You mention bringing in some contemporary art. What artists specifically?
Upon move-in, we borrowed works from the permanent collection. Like an Edward Ruscha, a Sam Francis.
Over time, we added a lot of paintings. We ultimately purchased an Alma Thomas, and she became the first African-American female artist to be part of the permanent collection. We acquired works from Robert Rauschenberg and Josef and Anni Albers. Dorothy Lichenstein gave a piece by her husband. So like I said: short term it was about how do we make the White House feel invigorated and fresh for the young family, but later, it was: How do we bring the history of the building up to date with what’s happening in America, in terms of art and culture?
Any favorite archival furniture pieces from the White House Permanent collection in particular?
There were some chairs that had been in the Yellow Oval Room during the Kennedy administration that hadn’t been used in a very long time. It was exciting to restore those and cover them in a rusty velvet.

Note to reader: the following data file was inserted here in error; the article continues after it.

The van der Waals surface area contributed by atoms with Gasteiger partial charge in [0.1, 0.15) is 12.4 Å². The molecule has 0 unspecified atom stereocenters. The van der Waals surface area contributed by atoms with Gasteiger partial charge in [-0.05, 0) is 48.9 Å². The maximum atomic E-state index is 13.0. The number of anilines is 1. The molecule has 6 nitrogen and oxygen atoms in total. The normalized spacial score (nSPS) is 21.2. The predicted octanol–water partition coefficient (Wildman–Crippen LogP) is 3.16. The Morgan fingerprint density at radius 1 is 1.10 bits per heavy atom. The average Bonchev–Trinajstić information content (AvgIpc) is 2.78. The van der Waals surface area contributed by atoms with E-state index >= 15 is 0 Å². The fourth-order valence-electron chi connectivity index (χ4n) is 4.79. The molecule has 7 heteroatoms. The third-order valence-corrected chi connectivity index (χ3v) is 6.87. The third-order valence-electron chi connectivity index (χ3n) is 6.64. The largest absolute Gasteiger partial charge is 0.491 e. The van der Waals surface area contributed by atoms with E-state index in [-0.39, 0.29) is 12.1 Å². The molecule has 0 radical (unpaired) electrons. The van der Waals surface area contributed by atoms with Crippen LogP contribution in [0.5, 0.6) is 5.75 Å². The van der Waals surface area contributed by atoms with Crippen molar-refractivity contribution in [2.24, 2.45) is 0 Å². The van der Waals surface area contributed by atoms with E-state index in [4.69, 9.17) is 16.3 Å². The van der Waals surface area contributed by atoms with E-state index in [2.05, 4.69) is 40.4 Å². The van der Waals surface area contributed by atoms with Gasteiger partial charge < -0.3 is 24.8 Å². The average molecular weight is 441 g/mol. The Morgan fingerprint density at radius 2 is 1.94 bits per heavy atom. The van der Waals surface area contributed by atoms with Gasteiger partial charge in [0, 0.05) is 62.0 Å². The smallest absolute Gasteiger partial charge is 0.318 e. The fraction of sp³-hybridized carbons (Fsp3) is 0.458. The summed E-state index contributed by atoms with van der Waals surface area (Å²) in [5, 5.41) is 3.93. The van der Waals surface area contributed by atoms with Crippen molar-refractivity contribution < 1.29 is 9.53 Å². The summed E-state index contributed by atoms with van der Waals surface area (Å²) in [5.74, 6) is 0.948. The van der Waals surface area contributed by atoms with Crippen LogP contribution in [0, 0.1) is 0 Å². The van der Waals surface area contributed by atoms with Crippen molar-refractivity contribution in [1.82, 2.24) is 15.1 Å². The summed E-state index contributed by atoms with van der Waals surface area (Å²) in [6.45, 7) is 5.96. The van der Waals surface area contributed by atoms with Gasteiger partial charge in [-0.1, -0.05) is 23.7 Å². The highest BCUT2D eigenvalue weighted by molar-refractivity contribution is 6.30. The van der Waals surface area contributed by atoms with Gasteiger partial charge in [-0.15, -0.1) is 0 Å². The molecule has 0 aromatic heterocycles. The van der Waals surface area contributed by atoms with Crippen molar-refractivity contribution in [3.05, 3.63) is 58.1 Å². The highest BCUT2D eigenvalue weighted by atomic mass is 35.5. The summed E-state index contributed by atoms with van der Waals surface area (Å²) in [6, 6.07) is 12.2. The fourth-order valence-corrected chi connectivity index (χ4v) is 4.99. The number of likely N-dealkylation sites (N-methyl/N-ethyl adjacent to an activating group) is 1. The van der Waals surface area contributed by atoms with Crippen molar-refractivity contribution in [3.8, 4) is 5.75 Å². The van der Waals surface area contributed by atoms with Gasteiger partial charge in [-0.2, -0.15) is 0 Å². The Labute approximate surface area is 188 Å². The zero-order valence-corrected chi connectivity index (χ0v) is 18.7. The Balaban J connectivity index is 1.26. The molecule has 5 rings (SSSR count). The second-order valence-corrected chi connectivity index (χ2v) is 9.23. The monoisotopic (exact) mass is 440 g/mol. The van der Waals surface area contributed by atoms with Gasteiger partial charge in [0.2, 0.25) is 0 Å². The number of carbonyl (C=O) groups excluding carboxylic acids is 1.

How would you describe the Obamas’ personal style when it came to decor?
The had a very classical taste—they liked things that were tailored and a little bit crisper.
At the time, the Obamas were also the first family in a while that had young kids in the White House. How do you make those historic rooms feel, well, kid-friendly?
We wanted to make their bedrooms really cheerful and cozy within the confines of this grand space. They each got to pick colors for their bedrooms: Malia took to a pretty bright blue and her sister picked pink as a wall color. As they got older, their rooms changed—like any kid in their childhood room. They went from Hannah Montana posters to pictures of their friends.